I started my job as your new State Representative on January 12th. The job is both exciting and challenging! I work at the State Capitol full time. Since I’ve started, we worked until 2:30am Saturday January 31st to balance the state budget which was $1.6 Billion short and we have voted on bills that may become new state law. In addition, I have helped constituents with problems, answered hundreds of emails, and met with great people from all over our district and state. Some people ask why I would do all this for $24,000 per year. The answer is I love learning new things, solving problems, meeting new people, and most of all making a difference.
Balancing our state budget is the biggest challenge facing legislators this year. Our budget shortfall, projected at $3 Billion next fiscal year, is caused by a combination of a very bad economy and spending more than what we are bringing in. Since 2005, our state increased spending by 14% per year, while revenues have historically increased by only 7% per year. Now revenues are decreasing, not increasing. Sales taxes are down dramatically due to huge decreases in car and construction sales. Individual and corporate income taxes have plummeted.
State legislators had no choice but to cut state spending in almost all areas. Doing anything else would have been irresponsible. If we didn’t cut as much in one area, we would have had to cut even more in another.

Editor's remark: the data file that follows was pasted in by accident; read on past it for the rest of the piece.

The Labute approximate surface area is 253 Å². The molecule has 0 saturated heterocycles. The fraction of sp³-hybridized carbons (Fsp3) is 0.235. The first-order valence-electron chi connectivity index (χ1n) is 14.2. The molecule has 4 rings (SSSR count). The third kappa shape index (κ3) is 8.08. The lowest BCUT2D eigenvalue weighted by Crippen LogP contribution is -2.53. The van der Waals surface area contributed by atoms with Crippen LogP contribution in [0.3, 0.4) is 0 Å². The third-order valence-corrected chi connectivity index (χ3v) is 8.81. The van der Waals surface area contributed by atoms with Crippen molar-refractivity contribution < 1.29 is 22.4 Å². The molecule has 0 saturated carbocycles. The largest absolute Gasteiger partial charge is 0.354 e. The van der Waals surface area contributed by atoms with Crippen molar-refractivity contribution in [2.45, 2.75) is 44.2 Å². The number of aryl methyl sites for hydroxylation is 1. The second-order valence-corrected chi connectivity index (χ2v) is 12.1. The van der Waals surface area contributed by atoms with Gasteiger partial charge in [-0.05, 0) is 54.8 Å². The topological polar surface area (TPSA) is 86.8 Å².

Six state agencies account for 91% of State General Fund spending. Of those six, Kindergarten-12th grade education makes up 42% of state general fund spending and Universities make up another 11%. (These percentages do not even include property tax or federal monies education receives). As a percentage of their total funds (which includes property taxes and federal monies), Kindergarten-12th grade was cut 2.3%, Universities 4.1%, Community Colleges .6%, Department of Economic Security 3.6%, medical care for the poor (AHCCCS) 1.7%, and prisons 2.1%.
The decisions were VERY difficult. A mother called me desperate that her son would die without an organ transplant. Veterans were concerned about program cuts. People in wheelchairs came to testify, and the AZ Education Association (teacher union) and universities rallied people to oppose education cuts.
I hope this helps you understand the severity of our state budget problem. I know that we will get through these rough times if we work together.
Please know that I am working hard for you. I ask for your patience, your understanding, and your prayers.